Week 11: The Lies We Tell Ourselves: I Am What I’ve Done

Sermon date: March 24


Practice: Godly sorrow vs. worldly sorrow

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Regret is not just a negative emotion; regret is a needed emotion. 

According to Neal Roese, Ph.D. psychology professor at the University of Illinois, regret is a complex emotion that only the human mind is capable of. Fear and pain are simple emotions that even animals experience, but regret is an emotion only humans experience (AARP, pg. 60, Jan./Feb. ‘08).

Without regret, decision making and social skills are severely impaired. Regret shows us that something is not right.  It’s not as it should be. A change is needed. And what you do with regret is significant. 

There was a night recorded in history when two men (both disciples of Jesus) experienced intense regret. Tears were shed: tears of betrayal, tears of denial. And what these two men did with their regret reveals to every one of us that what you do with regret is truly a matter of life and death! 

Judas was one of the 12 disciples of Jesus. Every Gospel writer talks about him. Every time he’s listed with the other disciples, he’s always listed last. Purposefully?  Probably.  And every time he is listed the gospel writers tell what he did. He’s the one who betrayed Jesus.

Peter is the other apostle that experiences regret because of his denial. 

  • List the ways regret might lead you to death versus the ways regret might lead you to repentance. What is the difference between condemnation and conviction? 
  • How is Satan behind worldly sorrow and God behind Godly sorrow? 
  • List the differences between Judas and Peter. 

Sorrow waits for us after every bad decision. Paul wrote a couple of letters to a church in Corinth that was making bad decisions. Even though one of the letters was painful for him to write, he says he’s glad he did because it caused them to repent. They changed their ways. They experienced godly sorrow which is different from worldly sorrow. Worldly sorrow may still say ‘I’m sorry’ but remains selfish and refuses to repent. Godly sorrow truly grieves the harm caused to others and to God. It repents. 

  • Is there a sin you’re feeling sorry about but you’re stuck in that sorrow?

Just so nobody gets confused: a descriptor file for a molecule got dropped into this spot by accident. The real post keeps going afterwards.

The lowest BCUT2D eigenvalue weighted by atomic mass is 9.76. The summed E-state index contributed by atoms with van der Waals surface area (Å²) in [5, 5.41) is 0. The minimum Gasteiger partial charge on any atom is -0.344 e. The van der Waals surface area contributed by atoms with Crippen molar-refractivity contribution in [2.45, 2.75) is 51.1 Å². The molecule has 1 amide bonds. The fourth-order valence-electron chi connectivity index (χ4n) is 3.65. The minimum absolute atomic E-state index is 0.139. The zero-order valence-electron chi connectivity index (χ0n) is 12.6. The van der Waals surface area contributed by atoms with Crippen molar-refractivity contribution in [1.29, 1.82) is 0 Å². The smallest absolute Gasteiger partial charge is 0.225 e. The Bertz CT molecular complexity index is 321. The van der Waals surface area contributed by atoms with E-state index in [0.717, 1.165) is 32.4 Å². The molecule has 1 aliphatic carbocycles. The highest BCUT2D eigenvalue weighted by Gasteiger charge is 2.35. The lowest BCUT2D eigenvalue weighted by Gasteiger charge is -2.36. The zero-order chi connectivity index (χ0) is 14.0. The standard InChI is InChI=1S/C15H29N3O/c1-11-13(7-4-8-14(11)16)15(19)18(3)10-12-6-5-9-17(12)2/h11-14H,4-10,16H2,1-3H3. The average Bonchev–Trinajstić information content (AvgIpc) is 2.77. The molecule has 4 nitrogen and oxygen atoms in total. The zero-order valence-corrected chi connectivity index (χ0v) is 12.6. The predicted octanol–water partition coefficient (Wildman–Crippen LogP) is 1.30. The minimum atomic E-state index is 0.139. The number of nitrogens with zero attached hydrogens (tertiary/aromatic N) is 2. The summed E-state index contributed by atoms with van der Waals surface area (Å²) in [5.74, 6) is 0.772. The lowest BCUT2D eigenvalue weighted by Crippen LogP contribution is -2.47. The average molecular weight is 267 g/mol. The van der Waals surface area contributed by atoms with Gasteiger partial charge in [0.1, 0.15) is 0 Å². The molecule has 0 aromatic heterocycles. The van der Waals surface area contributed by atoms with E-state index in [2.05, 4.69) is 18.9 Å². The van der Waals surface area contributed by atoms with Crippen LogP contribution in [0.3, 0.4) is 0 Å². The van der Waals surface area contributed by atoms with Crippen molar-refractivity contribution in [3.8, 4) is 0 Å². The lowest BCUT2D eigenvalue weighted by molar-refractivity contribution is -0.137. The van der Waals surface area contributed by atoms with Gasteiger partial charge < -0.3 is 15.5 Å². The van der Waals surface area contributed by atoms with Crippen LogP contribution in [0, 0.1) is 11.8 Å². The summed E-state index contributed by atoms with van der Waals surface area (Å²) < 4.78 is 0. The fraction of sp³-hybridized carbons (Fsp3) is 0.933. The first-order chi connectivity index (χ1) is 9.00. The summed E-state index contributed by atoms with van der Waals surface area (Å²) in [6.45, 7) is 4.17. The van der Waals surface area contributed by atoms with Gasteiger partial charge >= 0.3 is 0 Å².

• Take a minute now to confess it to God and ask Him to change your worldly sorrow to godly sorrow. 
    • Come up with an action plan to turn away from the sin and toward Jesus.

If you ever find yourself avoiding pain and sorrow, look back at these verses and see the benefits of experiencing them. God actually wants us to feel godly sorrow because He knows the benefits it brings! Godly sorrow leads us to action and produces so much in us that leads us closer to Him. Years later, when we look back at what we did, we remember we sinned, but the story doesn’t end there. It becomes a story of how God our Father faithfully saved us, healed us, and restored us

3/3rds groups

Scripture for study: John 13:18-38, John 18:15-18, 25-27

If your group is following the 3/3rds model, download the 3/3rds format guide here.

Additional Life Group Questions

Scripture for study: John 13:18-38, John 18:15-18, 25-27

Use the questions below if your group is not doing the 3/3rds model or if you need more questions for your Looking Up or Looking Forward time.

  • What traits do you share with other family members?
  • If you knew ahead of time that someone would stab you in the back, how would you treat that person? How does Jesus show you what love is all about?
  • Given three years of very intimate fellowship with Jesus, how could Judas turn around and betray him? Have you ever betrayed Jesus? If so, how?
  • Why did Jesus wait until Judas had gone to share the message in verses 31-35?
  • What does he call the disciples to do (v. 34)?
  • What type of person is Peter (v. 6-9, 36-37)? How do you think he felt after verse 38?
  • How do your good intentions compare to Peter’s?